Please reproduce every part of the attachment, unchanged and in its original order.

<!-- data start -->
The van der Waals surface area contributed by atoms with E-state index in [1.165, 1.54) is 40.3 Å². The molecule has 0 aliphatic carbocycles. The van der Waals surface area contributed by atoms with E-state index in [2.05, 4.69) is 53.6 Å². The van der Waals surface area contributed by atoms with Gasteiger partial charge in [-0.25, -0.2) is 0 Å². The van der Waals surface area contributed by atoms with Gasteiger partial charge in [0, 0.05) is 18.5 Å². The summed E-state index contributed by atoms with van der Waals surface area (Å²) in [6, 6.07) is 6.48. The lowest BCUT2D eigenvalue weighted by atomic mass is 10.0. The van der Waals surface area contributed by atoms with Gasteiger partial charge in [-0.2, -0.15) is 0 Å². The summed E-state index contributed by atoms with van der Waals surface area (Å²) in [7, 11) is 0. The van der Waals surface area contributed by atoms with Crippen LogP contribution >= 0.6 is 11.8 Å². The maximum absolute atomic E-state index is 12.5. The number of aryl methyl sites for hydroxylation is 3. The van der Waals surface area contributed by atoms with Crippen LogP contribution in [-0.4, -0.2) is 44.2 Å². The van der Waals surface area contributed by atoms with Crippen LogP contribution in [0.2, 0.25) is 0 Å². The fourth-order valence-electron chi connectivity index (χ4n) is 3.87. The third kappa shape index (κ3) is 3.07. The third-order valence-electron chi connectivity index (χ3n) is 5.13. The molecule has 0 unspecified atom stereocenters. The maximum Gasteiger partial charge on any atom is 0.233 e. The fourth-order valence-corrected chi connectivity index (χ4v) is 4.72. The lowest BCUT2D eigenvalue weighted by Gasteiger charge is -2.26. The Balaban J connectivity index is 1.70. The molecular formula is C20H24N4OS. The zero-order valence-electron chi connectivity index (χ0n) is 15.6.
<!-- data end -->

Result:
The van der Waals surface area contributed by atoms with E-state index in [1.165, 1.54) is 40.3 Å². The molecule has 0 aliphatic carbocycles. The van der Waals surface area contributed by atoms with E-state index in [2.05, 4.69) is 53.6 Å². The van der Waals surface area contributed by atoms with Gasteiger partial charge in [-0.25, -0.2) is 0 Å². The van der Waals surface area contributed by atoms with Gasteiger partial charge in [0, 0.05) is 18.5 Å². The summed E-state index contributed by atoms with van der Waals surface area (Å²) in [6, 6.07) is 6.48. The lowest BCUT2D eigenvalue weighted by atomic mass is 10.0. The van der Waals surface area contributed by atoms with Gasteiger partial charge in [-0.2, -0.15) is 0 Å². The summed E-state index contributed by atoms with van der Waals surface area (Å²) in [7, 11) is 0. The van der Waals surface area contributed by atoms with Crippen LogP contribution >= 0.6 is 11.8 Å². The maximum absolute atomic E-state index is 12.5. The number of aryl methyl sites for hydroxylation is 3. The van der Waals surface area contributed by atoms with Crippen LogP contribution in [-0.4, -0.2) is 44.2 Å². The van der Waals surface area contributed by atoms with Crippen LogP contribution in [0.2, 0.25) is 0 Å². The fourth-order valence-electron chi connectivity index (χ4n) is 3.87. The third kappa shape index (κ3) is 3.07. The third-order valence-electron chi connectivity index (χ3n) is 5.13. The molecule has 0 unspecified atom stereocenters. The maximum Gasteiger partial charge on any atom is 0.233 e. The fourth-order valence-corrected chi connectivity index (χ4v) is 4.72. The lowest BCUT2D eigenvalue weighted by Gasteiger charge is -2.26. The Balaban J connectivity index is 1.70. The molecular formula is C20H24N4OS. The zero-order valence-electron chi connectivity index (χ0n) is 15.6.